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Discussion in 'Off Topic' started by NFS4, Jun 24, 2011.
He'll be back in a minute saying "One last thing..."
If you haven't seen The In-Laws, check it out.
I shall watch an episode or two of Columbo on Netflix tonight in honor of you.
That sounds like a freaking awesome idea. :thumbsup:
He suffered enough no doubt
RIP Peter - Long live Columbo
Columbo was awesome, and will always associate him with that role.
Here are some other memorable roles -
The Great Race (w/ Tony Curtis)
Machine Gun McCain
Peter Falk appeared in more than 50 films and so is remembered by many a film-buff, but above all and to millions of TV fans, he is, or rather was, the titular and irascible, rumpled and eccentric Los Angeles police detective: the homicide cop Lieutenant Frank Columbo. For this role he won four Emmy awards. Falk died on 24 June at 83 due to complications from Alzheimer's disease.
There is something especially cruel about knowing that a mind-robbing disease like Alzheimer's was what took Falk's life. He was still acting until 2009 and he experienced death, or so it was reported, in a peaceful way. In all of his roles, but especially Columbo, his was always the most perspicacious face on screen. Keenly intelligent and watchful, he was a warmer, a menschier(you might want to look that word up), a more humble Sherlock Holmes, a man whose mind operated on a higher level than most of his police associates and others in that who-dun-it world loved by millions and watched, arguably now. by billions every week.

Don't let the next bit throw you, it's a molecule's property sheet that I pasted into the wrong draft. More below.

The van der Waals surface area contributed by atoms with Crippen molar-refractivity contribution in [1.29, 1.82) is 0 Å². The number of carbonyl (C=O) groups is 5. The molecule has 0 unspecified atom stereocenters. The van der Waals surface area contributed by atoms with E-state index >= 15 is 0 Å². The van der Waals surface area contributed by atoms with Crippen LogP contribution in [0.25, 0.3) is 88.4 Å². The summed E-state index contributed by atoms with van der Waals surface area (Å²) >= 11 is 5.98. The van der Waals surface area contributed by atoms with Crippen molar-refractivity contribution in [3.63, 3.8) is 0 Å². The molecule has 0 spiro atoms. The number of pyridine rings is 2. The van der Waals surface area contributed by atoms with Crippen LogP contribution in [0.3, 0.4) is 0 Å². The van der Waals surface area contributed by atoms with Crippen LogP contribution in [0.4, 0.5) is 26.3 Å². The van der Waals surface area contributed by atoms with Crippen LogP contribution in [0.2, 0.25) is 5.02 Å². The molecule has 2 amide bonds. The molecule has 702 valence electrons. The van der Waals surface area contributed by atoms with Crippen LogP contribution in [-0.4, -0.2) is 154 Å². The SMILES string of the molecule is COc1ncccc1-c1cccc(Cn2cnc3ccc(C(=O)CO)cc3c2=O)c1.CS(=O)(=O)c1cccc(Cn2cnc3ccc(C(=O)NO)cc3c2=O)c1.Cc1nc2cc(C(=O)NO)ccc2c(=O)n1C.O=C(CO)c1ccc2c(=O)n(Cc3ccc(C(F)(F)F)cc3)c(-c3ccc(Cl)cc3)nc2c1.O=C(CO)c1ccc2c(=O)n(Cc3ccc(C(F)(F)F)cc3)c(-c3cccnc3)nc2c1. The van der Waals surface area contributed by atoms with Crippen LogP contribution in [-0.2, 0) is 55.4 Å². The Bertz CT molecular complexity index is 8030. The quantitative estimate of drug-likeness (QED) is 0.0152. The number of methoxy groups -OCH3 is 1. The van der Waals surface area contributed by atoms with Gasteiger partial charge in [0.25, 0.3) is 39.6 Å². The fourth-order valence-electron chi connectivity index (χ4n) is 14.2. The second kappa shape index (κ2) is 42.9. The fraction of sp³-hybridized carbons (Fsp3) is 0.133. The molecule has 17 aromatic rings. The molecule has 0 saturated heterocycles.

Dana Stevens wrote in the online magazine Slate(1) that nothing got by Peter Falk and his hyper-alert vigilance always seemed to emerge from an underlying stillness, a state of openness to his fellow actors and to the moment. Stevens talked about Falk’s films and special scenes in the films, scenes that highlighted his talents.
I’ll let you read her fine obit about the Peter Falk she remembers: a man who doggedly felt his way to the truth, that is the truth about the fictional murder of the week, and the truth of the scene. Squinting at his interlocutor with his one good eye, and listening, Falk came into our worlds week after week. His physical trademark of one eye enhanced his detective's image as a dishevelled, oddball crime sleuth. -Ron Price with thanks to (1) Dana Stevens, Brow Beat: Slate's Culture Blog, 24 June 2011.
Some said he was a boomer icon of
the ‘70s and like a grandfather to a
generation of kids, like my son who
was born in ’77 and grew up on the
gravelly-voiced, rumpled, meandering
but brilliant mystery-solver. He’d been
in my world since the ‘60s & made his
Columbo debut in ’71 on NBC, the year
I arrived in Australia for the Baha’is and
the kids in schools in Whyalla Australia.
That MA you got in ’53, when I was only
9 and in love with both baseball and three
girls, was really not used for your movie
career which made you a pot of real gold
and fame—the desire of many millions!!!
27/6/'11 to 16/1/'15.